You might consider bringing in an appropriate mid tone background to put behind the presenter for close-up shots. On a stage situation there might be an existing curtain solution for a better background. Grip clips (spring clips) can hold curtains together where they don't meet. I have been told during a scout that certain backgrounds would be provided only to find something much less desirable the day of the event.

SOUND: If a room has a sound (reinforcement) system it may or may not be operated by someone. It may be locked up with no means to get a sound feed from the system. Getting keys can be difficult. Hooking into a sound system is not easy. I have gotten a clean, constant feed from a mixing board about 25% of the time in Santa Barbara. I try to set up my own mic.rophone system whenever possible and as a back up EVEN with a, hopefully, good feed from the mixing board. Not all operators know much about the sound system and may not be able help or refuse to let you hook up to the house system.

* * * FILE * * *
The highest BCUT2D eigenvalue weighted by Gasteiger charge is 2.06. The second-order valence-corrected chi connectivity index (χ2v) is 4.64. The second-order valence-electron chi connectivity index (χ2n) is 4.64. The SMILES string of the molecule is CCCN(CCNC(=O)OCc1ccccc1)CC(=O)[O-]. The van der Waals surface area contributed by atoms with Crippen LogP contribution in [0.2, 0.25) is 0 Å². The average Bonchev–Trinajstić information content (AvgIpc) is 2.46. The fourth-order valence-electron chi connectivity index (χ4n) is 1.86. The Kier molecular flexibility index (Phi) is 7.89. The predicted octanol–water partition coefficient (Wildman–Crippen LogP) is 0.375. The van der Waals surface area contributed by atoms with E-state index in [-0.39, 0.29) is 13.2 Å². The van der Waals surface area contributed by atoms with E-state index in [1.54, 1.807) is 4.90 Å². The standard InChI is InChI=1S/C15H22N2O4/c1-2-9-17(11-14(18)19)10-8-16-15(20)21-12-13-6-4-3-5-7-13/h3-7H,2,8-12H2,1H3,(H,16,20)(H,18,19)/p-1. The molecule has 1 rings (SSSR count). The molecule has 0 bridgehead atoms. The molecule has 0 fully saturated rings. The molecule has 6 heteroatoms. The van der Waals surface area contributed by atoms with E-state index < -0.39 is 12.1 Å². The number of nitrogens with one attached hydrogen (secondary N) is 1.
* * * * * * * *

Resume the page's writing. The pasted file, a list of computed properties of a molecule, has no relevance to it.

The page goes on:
Small rooms usually do not need a sound system. You may be the only one who needs mic.rophones. Because a sound system is not needed for people to be heard, they usually forget about your need for good sound. You need a mic.rophone very close to every one speaking. A wireless or hardwired lavaliere on a person is good, but it doesn't help for people more than a two feet away. People are more concerned about getting their point across to the audience. If a mic.rophone is not needed for people to be heard, they will often forget about the mic.rophone that you asked to be held or passed around. Setting up a working sound reinforcement system is no small chore. You will need knowledgeable help.